Bookboard, a subscription service for children’s books, has launched its iPad app, which gives parents and children streaming access to its library of books. Like many kids apps startups, three former Adobe employees, Mike Fitzpatrick, Nigel Pegg, and Fang Chang, founded the company out of personal needs as parents. They came together to develop a service that encourages and develops a child’s love of reading.
Bookboard’s library includes more than 300 books targeted at children ages 2-7. Parents can set up individual profiles for each child, track progress, and adjust the reading difficulty of books.
According to Pegg, who is the CTO, the overarching goal for the company is “What can Bookboard do to motivate kids to spend more time reading?” That ends up driving many of its design decisions, particularly incorporating game dynamics into the app. As kids get older and the system detects changing interests, the app adapts to the growing child.
Bookboard’s secret sauce comes from its librarian Cen Campbell, who defines and applies library organization guidelines to the collection, including classifications, metadata, and reading level assessment. With metadata on hand, the system can tackle two big data problems: 1) unlock relevant “next books to read” and 2) apply collaborative filtering techniques to recommend books.
Unlocking Books – Incorporating Game Dynamics To Motivate
A prevailing psychological theory, “the tyranny of choice,” argues that when provided with too many choices, people feel overwhelmed and overloaded and are, as a result, unlikely to pursue any of the options available. In building out the product, the Bookboard team encountered their big aha moment when they discovered that progressive unlocking was the key to driving engagement of the service. In the beginning, the app presented the entire library to kids. The team noted that the ratio of time spent browsing titles to time spent reading was too high.
Then the team introduced artificial scarcity into the initial set of books that kids could choose from. Kids are motivated to make it through books to see what will come next. The unlocking of more choices over time serves as a reward mechanism. As a result, the time spent reading, as opposed to browsing titles, is now the bulk of time spent within the app. When a book is earned via unlocking, it is read over 75 percent of the time.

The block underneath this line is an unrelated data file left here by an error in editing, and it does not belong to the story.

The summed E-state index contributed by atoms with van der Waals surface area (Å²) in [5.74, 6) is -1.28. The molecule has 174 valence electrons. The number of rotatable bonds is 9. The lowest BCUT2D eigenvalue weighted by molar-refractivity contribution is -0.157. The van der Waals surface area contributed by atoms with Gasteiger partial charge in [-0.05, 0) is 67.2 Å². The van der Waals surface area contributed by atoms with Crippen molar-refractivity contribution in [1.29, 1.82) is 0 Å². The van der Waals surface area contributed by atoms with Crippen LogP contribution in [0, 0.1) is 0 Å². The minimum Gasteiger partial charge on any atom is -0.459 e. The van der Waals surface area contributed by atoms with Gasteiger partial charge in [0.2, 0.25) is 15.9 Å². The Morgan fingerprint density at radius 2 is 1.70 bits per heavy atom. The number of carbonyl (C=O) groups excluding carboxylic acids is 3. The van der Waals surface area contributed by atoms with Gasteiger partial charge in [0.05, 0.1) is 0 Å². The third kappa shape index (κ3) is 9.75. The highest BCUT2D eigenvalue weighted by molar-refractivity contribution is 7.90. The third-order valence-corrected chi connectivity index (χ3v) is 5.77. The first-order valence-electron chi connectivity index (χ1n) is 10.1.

As kids progress in the app, they are presented with more book choices. Half of the selections are based on interest matching by looking at subject, characters, genre and theme. Then the rest are generated using collaborative filtering techniques to determine whether “other kids who completed this book also completed that book.”
The service currently does not include bestselling children’s books or Caldecott winners that parents look for. Nor do they have familiar character books like Sesame Street’s Elmo or classics like “Goodnight Moon.” To address this, Bookboard struck content partnerships with Peachtree Publishers and Open Road Integrated Media, a deal that will add popular children’s titles such as the Berenstain Bears and Boxcar Children series to Bookboard’s catalog. While these partnerships will remedy this issue in the long run, the question remains, does the service provide sufficiently engaging content for parents and children to keep them coming back for more?
I had a chance to try out Bookboard with my sons (ages 2 and 5) in the past week. The company has really identified something to keep my kids engaged and motivated, which makes Bookboard stand out among the countless ebook services in the market.
There are two plans to choose from: $29.94 for a six-month subscription, or $8.99 per month. The company also offers a free trial. The app is available now for the iPad. To sign up for a free trial, go to http://bookboard.com/sign-up/. Desktop and Android devices are forthcoming.